Do the FLDS in Texas Deserve Due Process? I Mean, Polygamy’s Worse Than Murder, Right?

It’s *possible* that the State of Texas held hearings for each and every FLDS child in Eldorado prior to taking them from their homes. I mean, *possible* — it just seems like, if they did, then they should say something. Otherwise they’ve committed state-sponsored kidnapping based on an anonymous phone call from a person they haven’t even managed to identify.

Do they even know that the call came from that compound?

Listen, I *suspect* that the FLDS are some of the worst people in the country. I’m guessing they *do* marry off and impregnate 12-year-olds. I’ve read enough stories about “lost boys” in Utah to think that the FLDS really do abandon male minors when they become inconvenient, an utterly un-Christlike practice that royally sucks. But I can’t prove it. And no one else has done that in a court of law yet either. So how does Texas get off removing children from homes and asserting some sort of statist right to place them in foster care?

Am I crazy? The more I read about what’s going on with the polygamist kids, the more preposterous this seems. There wasn’t a trial. The entire action was based on ONE anonymous phone call. There did not seem to be any attempt during the “raid” to determine whether there were any improprieties going on with the kids there. I mean, did they *ask* the kids if they were abused? (No.) Did the kids voluntarily list off all the abuses they’d suffered when the cops came? (No.) The most damning evidence they found of anything was some information about cyanide (or whatever it was). Man. I have toxicology research sitting on my freakin’ hard drive. I have books about rifles and one about becoming a Marine Corps sniper of all things.

Is someone going to break into my house and take my Roomba away now?

And the women who went along with the kids have been stripped of their cell phones. Because people with cell phones can communicate. Use words. Speak. And Texas isn’t about to let someone have free speech if it, like, threatens their ability to kidnap children, I guess.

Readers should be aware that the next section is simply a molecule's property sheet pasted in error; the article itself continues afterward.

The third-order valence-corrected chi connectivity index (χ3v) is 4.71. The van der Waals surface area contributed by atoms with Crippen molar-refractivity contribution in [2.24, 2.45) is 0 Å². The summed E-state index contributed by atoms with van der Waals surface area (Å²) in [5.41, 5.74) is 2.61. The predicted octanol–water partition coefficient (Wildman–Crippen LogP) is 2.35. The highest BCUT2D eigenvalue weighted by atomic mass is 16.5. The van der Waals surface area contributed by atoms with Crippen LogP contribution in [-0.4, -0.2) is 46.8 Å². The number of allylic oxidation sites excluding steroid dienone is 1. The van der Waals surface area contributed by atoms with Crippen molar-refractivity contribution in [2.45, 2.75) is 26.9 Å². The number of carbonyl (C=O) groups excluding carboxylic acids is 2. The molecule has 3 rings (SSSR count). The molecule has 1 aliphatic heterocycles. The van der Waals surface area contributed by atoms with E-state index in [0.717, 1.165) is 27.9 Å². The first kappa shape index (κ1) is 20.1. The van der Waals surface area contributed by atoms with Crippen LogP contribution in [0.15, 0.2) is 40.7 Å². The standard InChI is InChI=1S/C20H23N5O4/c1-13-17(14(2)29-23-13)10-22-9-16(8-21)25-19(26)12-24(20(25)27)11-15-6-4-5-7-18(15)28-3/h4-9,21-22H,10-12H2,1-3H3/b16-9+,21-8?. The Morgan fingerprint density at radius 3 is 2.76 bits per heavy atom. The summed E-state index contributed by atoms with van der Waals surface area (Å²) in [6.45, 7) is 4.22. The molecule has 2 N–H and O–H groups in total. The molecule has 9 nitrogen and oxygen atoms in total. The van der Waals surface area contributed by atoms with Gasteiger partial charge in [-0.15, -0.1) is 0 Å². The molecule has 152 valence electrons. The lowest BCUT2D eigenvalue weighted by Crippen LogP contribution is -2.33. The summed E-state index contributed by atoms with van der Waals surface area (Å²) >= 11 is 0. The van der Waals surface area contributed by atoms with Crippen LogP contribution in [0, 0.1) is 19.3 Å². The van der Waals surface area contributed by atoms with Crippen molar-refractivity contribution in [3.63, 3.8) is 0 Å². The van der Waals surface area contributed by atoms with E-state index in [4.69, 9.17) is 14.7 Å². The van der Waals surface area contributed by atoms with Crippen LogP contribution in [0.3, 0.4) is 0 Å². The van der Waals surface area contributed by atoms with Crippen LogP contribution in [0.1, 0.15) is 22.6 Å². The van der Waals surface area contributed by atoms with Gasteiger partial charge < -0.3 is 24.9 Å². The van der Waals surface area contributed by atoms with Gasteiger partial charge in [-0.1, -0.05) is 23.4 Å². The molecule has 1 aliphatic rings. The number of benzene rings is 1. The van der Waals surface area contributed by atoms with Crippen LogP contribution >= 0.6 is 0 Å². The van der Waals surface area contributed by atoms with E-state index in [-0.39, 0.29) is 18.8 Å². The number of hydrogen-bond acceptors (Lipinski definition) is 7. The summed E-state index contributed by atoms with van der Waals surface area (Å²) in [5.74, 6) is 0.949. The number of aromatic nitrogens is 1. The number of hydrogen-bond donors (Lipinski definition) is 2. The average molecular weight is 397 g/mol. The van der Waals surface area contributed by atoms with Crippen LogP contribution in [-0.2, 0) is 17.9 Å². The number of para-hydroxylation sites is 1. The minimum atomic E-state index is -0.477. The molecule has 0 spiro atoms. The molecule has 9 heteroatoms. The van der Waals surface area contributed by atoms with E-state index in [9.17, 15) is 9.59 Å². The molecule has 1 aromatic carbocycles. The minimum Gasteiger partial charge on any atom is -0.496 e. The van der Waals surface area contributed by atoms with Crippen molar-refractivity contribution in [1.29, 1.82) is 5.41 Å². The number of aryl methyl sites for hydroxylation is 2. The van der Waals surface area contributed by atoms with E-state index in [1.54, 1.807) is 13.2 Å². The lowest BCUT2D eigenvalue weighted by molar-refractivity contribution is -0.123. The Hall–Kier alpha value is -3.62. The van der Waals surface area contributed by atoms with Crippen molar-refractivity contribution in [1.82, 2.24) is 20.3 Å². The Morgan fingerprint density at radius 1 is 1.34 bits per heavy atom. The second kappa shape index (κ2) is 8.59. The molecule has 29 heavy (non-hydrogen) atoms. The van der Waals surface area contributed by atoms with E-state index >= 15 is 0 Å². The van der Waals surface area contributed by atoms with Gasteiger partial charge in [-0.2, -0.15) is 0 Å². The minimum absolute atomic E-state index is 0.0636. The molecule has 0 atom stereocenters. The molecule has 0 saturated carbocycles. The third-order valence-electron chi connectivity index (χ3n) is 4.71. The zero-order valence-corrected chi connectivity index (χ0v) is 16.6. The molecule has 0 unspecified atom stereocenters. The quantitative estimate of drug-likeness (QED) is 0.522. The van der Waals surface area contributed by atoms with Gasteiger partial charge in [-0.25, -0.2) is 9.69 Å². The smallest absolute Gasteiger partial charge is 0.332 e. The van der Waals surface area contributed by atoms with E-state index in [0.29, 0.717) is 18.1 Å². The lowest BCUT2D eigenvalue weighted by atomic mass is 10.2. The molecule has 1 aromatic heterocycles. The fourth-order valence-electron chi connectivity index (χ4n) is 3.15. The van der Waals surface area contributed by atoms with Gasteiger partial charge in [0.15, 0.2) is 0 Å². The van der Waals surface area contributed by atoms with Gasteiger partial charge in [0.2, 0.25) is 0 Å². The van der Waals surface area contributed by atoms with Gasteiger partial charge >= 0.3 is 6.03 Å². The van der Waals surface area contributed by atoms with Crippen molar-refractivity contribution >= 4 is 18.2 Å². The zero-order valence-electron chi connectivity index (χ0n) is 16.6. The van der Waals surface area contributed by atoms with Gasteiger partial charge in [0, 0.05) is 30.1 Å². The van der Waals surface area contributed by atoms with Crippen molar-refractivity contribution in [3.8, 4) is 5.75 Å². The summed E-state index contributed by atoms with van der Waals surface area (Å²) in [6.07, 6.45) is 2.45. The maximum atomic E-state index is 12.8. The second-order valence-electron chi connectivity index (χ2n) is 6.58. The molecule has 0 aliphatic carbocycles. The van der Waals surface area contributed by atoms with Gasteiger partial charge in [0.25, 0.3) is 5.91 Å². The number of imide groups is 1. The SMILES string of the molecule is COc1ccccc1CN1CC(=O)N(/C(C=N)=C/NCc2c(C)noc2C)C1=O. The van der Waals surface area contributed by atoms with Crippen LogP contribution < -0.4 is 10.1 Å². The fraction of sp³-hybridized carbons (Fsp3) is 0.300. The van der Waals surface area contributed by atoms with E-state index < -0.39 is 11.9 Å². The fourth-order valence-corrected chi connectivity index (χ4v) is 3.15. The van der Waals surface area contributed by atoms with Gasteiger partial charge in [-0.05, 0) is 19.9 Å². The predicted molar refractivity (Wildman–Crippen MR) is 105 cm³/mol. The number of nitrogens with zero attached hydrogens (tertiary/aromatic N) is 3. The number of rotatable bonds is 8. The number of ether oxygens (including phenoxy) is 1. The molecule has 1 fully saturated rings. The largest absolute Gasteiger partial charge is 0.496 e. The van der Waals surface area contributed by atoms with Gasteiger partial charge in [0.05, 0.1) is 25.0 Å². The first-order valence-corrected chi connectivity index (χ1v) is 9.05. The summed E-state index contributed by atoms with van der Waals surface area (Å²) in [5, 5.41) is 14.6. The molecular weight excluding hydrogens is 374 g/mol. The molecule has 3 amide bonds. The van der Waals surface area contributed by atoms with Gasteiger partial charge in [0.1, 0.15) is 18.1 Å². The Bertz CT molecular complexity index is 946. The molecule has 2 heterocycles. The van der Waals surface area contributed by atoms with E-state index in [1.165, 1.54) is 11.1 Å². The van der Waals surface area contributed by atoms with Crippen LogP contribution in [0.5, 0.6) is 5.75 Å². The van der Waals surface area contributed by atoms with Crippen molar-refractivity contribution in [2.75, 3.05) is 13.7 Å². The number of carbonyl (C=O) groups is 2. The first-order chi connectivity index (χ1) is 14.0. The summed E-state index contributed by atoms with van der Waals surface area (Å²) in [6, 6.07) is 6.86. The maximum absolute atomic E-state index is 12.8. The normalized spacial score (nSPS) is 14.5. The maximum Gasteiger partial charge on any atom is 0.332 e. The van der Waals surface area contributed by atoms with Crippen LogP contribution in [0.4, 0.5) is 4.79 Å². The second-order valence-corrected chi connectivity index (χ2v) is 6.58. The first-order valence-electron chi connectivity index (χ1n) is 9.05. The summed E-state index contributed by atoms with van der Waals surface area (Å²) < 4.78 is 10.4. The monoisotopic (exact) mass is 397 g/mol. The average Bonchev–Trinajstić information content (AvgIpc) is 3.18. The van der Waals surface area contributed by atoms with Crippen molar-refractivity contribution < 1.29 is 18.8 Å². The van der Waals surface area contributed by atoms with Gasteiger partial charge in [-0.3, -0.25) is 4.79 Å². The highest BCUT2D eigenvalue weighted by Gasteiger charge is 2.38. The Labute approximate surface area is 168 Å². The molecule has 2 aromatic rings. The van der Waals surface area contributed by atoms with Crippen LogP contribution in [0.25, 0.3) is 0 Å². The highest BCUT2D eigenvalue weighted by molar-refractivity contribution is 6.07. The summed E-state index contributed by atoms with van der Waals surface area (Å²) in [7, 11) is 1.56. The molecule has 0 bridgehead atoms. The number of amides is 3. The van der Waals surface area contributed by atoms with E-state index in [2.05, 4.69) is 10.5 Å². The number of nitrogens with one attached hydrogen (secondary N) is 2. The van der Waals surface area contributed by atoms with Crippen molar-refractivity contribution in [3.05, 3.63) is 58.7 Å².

It’s easy to pick on people that are different — and, as far as I can tell, that’s what’s happening to the FLDS in Texas. There’s been no court proceedings that have shown the individual parents of the abducted children have done anything untoward to their kids. (None that’ve been even suggested publicly, at least.) What there has been is a religious group that has different practices than are observed in the “mainstream”. And since they’re different, well then, there’s not going to be much of an outcry if we strip them of their rights, right?

It also makes me wonder about religious tolerance in Texas, at least among the “public servants”. If there’s one thing that Mike Huckabee taught me over the winter, it’s that there’s still a substantial element in American society that doesn’t understand that the difference between an individual’s personal beliefs and that person’s objective worth as a human being. Mike Huckabee is *still* looking for ways to defame Mitt Romney. Because he’s Mormon, face it. There’s no other rational reason for that level of pit-bullish, vitriolic hatred toward a political rival.